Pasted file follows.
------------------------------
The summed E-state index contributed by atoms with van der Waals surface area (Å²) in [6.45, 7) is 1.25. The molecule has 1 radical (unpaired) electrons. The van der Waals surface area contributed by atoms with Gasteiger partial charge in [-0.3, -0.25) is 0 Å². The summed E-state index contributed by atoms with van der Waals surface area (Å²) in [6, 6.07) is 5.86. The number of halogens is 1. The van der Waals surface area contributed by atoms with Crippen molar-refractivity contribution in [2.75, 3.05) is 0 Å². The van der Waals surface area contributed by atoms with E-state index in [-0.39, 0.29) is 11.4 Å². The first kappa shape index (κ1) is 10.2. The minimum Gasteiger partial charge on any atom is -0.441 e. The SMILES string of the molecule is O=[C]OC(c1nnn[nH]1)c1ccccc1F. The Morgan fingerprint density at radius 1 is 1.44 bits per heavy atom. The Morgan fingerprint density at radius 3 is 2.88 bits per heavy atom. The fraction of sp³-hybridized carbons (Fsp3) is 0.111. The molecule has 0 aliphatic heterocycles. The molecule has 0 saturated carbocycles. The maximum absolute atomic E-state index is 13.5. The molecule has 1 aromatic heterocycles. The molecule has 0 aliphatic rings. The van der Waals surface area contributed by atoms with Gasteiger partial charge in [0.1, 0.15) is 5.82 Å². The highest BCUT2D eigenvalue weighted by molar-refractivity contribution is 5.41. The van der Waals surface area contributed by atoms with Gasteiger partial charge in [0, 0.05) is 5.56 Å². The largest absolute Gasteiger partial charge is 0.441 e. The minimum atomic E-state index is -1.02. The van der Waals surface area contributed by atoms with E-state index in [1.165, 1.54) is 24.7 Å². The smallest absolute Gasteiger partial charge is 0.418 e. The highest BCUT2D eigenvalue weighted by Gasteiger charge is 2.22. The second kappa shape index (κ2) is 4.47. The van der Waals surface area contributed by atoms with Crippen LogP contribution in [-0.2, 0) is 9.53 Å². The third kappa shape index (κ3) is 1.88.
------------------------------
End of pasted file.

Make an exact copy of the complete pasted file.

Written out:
The summed E-state index contributed by atoms with van der Waals surface area (Å²) in [6.45, 7) is 1.25. The molecule has 1 radical (unpaired) electrons. The van der Waals surface area contributed by atoms with Gasteiger partial charge in [-0.3, -0.25) is 0 Å². The summed E-state index contributed by atoms with van der Waals surface area (Å²) in [6, 6.07) is 5.86. The number of halogens is 1. The van der Waals surface area contributed by atoms with Crippen molar-refractivity contribution in [2.75, 3.05) is 0 Å². The van der Waals surface area contributed by atoms with E-state index in [-0.39, 0.29) is 11.4 Å². The first kappa shape index (κ1) is 10.2. The minimum Gasteiger partial charge on any atom is -0.441 e. The SMILES string of the molecule is O=[C]OC(c1nnn[nH]1)c1ccccc1F. The Morgan fingerprint density at radius 1 is 1.44 bits per heavy atom. The Morgan fingerprint density at radius 3 is 2.88 bits per heavy atom. The fraction of sp³-hybridized carbons (Fsp3) is 0.111. The molecule has 0 aliphatic heterocycles. The molecule has 0 saturated carbocycles. The maximum absolute atomic E-state index is 13.5. The molecule has 1 aromatic heterocycles. The molecule has 0 aliphatic rings. The van der Waals surface area contributed by atoms with Gasteiger partial charge in [0.1, 0.15) is 5.82 Å². The highest BCUT2D eigenvalue weighted by molar-refractivity contribution is 5.41. The van der Waals surface area contributed by atoms with Gasteiger partial charge in [0, 0.05) is 5.56 Å². The largest absolute Gasteiger partial charge is 0.441 e. The minimum atomic E-state index is -1.02. The van der Waals surface area contributed by atoms with E-state index in [1.165, 1.54) is 24.7 Å². The smallest absolute Gasteiger partial charge is 0.418 e. The highest BCUT2D eigenvalue weighted by Gasteiger charge is 2.22. The second kappa shape index (κ2) is 4.47. The van der Waals surface area contributed by atoms with Crippen LogP contribution in [-0.2, 0) is 9.53 Å². The third kappa shape index (κ3) is 1.88.